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MRSA- germs

About 2.5 years ago I had an empyema of the knee joint because of MRSA after an injection and had then be operated 9 times on the knee and femur. It has been treated in the beginning with Linezolid (without success), then with Vancomycin. Discharge of the hospital after 3 months.
After a rehabilitation and longlasting physiotherapy and hard training I am able to walk again and to bend the knee to 110 degrees. Sportive activities like before the infection (jogging etc.) is not possible anymore. My question is, if there is the possiblity that remaining MRSA-germs could have encapsulated in the joint or the thighs, which could be probably getting active again at a knee-prosthesis operation, which is probably necessary in the next years? Is it realistic at all that after the time-interval of 2.5 years bacteria could still be encapsuled in the leg?
Dear questioner,
From your description I can assume, that you have had a complicated infection of the joint with S. aureus with remaining restriction of the movement of the knee joint.
An MRSA is a varaint of S. aureus which is resistant against many conventional antibiotics. Therefore you received the reserve-antibiotics Linezolid and Vancomycin, to which an MRSA is always almost sensitive. In spite of a sensitivity against those substances under test conditions in the laboratory, a therapy against MRSA and the healing process of the infection can be of long duration, especially as in your case with an infection of the bone.
S. aureus owns so many virulent factors, which can damage the cells of the body markedly. An infection with S. aureus is therefore causing often marked symptoms like signs of inflammation, fever and pain. A stay of S. aureus over a timeinterval of more than 2 years without any symptoms is very unlikely.

Overall, S. aureus is a frequent colonizing germ of the skin and mucosa (e.g. nasal vestibule) of healthy people but also a frequent cause of infection. S. aureus is able to cause different infections, among those (post-operative) wound-infections, infections of the bones as the so-called osteomyelitis or infections of joints and joint-protheses.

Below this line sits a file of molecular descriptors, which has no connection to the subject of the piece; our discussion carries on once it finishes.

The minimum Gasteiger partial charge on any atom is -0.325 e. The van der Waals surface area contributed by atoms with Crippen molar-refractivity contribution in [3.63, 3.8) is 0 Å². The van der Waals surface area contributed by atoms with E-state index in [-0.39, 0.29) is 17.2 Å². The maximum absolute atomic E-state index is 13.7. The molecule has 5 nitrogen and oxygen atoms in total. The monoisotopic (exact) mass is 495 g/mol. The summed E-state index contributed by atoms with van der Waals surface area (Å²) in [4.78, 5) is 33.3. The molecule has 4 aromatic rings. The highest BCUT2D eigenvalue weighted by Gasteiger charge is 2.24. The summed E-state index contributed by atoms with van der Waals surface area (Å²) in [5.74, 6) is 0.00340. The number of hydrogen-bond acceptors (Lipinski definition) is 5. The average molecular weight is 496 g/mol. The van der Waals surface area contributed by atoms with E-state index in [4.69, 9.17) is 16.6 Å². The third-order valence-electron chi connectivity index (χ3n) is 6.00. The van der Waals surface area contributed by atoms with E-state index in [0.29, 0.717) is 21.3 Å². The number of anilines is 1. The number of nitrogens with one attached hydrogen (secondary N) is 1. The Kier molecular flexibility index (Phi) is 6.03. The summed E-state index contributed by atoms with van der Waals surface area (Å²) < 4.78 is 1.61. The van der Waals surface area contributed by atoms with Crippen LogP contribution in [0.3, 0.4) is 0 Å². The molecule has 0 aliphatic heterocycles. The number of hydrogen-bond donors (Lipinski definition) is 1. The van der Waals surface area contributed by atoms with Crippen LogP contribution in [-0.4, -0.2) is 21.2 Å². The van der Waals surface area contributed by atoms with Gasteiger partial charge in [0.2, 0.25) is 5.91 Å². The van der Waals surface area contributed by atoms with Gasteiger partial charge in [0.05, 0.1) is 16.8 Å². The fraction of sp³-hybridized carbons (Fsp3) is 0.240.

In your case there was a purulent infection of the joint (joint empyema) at the beginning. There are mainly 2 possible ways, how the germ could have reached the joint: either directly via a procedure from the outside, as an injection into the joint or a punction e.g. with a contaminated syringe with S. aureus or on the blood way (so-called septic arthritis). Hereby S. aureus bacteria are distributed from the entrance (e.g. a little abscessus) via the blood stream into the body, whereby spreadings at different sites e.g. the joints can emerge. In case your infection took place without a preceeding procedure, one has to assume a distribution via the blood stream. The causes of this could be differing and are not judgable without furhter information on details.

In case of long-lasting infections or because of permanent antibiotic therapy, S. aureus can build up so-called "Small colony varaints (SCVs)". These varaints of the germ grow slowly, and because of this the signs of infection are often less severe but in general nevertheless present. SCVs are therefore not easy to treat, and are able to cause more chronic infections and are at the same time harder to diagnose as the germs can often not be verified in the laboratory. In spite of that the SVCs cause as already mentioned an inflammation of the joint and therefore symptoms, so that in your case, even if SVCs would have been there, it can be mostly excluded that bacteria still remained.
The presence of S. aureus in the joint after more than 2 years after the operation without any symptoms is very unlikely if not totally can be ruled out. The risk (which is also seldom but in general present) that it could come to a contamination of the prothesis of the joint in the frame of an implantation and as a consequence to a new infection of the joint, has to be judged to be higher. In this respect it would be important to clarify at least in the forefield of a planned operation if you still have a colonization with MRSA (e.g. nasal vestibule / skin) which could make a perioperative antibiotic prophylaxis during the procedure necessary. The risk of an MRSA infection has to be minimized as far as possible because of the limited antibiotic choice with this germ, because foreign bodies (e.g. implants) represent a preferred target for the formation of so-called biofilms by S. aureus.

Dr. Michael Hogart